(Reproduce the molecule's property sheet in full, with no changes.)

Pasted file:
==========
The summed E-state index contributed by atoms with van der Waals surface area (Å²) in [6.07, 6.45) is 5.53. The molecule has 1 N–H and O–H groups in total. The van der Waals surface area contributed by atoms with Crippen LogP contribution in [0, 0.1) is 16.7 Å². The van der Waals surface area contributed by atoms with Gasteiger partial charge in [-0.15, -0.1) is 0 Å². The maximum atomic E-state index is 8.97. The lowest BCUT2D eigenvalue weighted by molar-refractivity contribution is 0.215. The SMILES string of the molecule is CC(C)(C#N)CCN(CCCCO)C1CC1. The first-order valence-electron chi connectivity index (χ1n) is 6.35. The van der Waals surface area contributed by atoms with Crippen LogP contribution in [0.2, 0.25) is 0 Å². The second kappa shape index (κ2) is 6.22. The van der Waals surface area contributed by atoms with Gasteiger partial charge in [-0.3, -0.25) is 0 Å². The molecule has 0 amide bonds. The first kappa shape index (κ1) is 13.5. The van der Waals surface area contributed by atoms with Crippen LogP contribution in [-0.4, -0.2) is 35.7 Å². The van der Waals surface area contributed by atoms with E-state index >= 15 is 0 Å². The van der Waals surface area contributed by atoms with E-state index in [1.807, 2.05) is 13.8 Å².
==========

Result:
The summed E-state index contributed by atoms with van der Waals surface area (Å²) in [6.07, 6.45) is 5.53. The molecule has 1 N–H and O–H groups in total. The van der Waals surface area contributed by atoms with Crippen LogP contribution in [0, 0.1) is 16.7 Å². The van der Waals surface area contributed by atoms with Gasteiger partial charge in [-0.15, -0.1) is 0 Å². The maximum atomic E-state index is 8.97. The lowest BCUT2D eigenvalue weighted by molar-refractivity contribution is 0.215. The SMILES string of the molecule is CC(C)(C#N)CCN(CCCCO)C1CC1. The first-order valence-electron chi connectivity index (χ1n) is 6.35. The van der Waals surface area contributed by atoms with Crippen LogP contribution in [0.2, 0.25) is 0 Å². The second kappa shape index (κ2) is 6.22. The van der Waals surface area contributed by atoms with Gasteiger partial charge in [-0.3, -0.25) is 0 Å². The molecule has 0 amide bonds. The first kappa shape index (κ1) is 13.5. The van der Waals surface area contributed by atoms with Crippen LogP contribution in [-0.4, -0.2) is 35.7 Å². The van der Waals surface area contributed by atoms with E-state index >= 15 is 0 Å². The van der Waals surface area contributed by atoms with E-state index in [1.807, 2.05) is 13.8 Å².